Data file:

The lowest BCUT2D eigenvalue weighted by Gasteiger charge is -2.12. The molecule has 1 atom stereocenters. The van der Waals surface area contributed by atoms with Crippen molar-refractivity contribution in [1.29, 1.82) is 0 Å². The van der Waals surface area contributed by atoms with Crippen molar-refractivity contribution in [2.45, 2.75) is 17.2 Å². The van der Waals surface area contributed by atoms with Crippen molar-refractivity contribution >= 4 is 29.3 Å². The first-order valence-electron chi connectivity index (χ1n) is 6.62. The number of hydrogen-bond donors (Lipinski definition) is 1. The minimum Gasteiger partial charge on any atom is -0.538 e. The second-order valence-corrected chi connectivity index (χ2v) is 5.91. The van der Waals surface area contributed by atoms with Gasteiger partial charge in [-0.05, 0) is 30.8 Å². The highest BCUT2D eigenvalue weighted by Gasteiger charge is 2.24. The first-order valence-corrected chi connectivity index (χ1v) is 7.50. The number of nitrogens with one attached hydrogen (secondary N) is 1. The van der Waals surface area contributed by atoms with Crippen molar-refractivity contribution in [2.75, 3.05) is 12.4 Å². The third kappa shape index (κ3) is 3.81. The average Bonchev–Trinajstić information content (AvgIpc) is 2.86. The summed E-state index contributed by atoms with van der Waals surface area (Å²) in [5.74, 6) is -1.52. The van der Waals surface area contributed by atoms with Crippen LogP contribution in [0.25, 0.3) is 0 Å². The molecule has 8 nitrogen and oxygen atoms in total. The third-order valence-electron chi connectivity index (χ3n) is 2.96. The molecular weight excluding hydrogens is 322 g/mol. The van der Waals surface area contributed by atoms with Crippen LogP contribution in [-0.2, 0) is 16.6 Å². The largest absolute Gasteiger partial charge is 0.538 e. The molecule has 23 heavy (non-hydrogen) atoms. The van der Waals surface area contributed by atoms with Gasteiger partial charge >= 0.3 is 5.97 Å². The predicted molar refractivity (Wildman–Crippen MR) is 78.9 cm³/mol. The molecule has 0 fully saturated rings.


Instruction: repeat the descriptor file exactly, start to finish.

The lowest BCUT2D eigenvalue weighted by Gasteiger charge is -2.12. The molecule has 1 atom stereocenters. The van der Waals surface area contributed by atoms with Crippen molar-refractivity contribution in [1.29, 1.82) is 0 Å². The van der Waals surface area contributed by atoms with Crippen molar-refractivity contribution in [2.45, 2.75) is 17.2 Å². The van der Waals surface area contributed by atoms with Crippen molar-refractivity contribution >= 4 is 29.3 Å². The first-order valence-electron chi connectivity index (χ1n) is 6.62. The number of hydrogen-bond donors (Lipinski definition) is 1. The minimum Gasteiger partial charge on any atom is -0.538 e. The second-order valence-corrected chi connectivity index (χ2v) is 5.91. The van der Waals surface area contributed by atoms with Gasteiger partial charge in [-0.05, 0) is 30.8 Å². The highest BCUT2D eigenvalue weighted by Gasteiger charge is 2.24. The first-order valence-corrected chi connectivity index (χ1v) is 7.50. The number of nitrogens with one attached hydrogen (secondary N) is 1. The van der Waals surface area contributed by atoms with Crippen molar-refractivity contribution in [2.75, 3.05) is 12.4 Å². The third kappa shape index (κ3) is 3.81. The average Bonchev–Trinajstić information content (AvgIpc) is 2.86. The summed E-state index contributed by atoms with van der Waals surface area (Å²) in [5.74, 6) is -1.52. The van der Waals surface area contributed by atoms with Crippen LogP contribution in [0.25, 0.3) is 0 Å². The molecule has 8 nitrogen and oxygen atoms in total. The third-order valence-electron chi connectivity index (χ3n) is 2.96. The molecular weight excluding hydrogens is 322 g/mol. The van der Waals surface area contributed by atoms with Crippen LogP contribution in [-0.2, 0) is 16.6 Å². The largest absolute Gasteiger partial charge is 0.538 e. The molecule has 23 heavy (non-hydrogen) atoms. The van der Waals surface area contributed by atoms with Gasteiger partial charge >= 0.3 is 5.97 Å². The predicted molar refractivity (Wildman–Crippen MR) is 78.9 cm³/mol. The molecule has 0 fully saturated rings.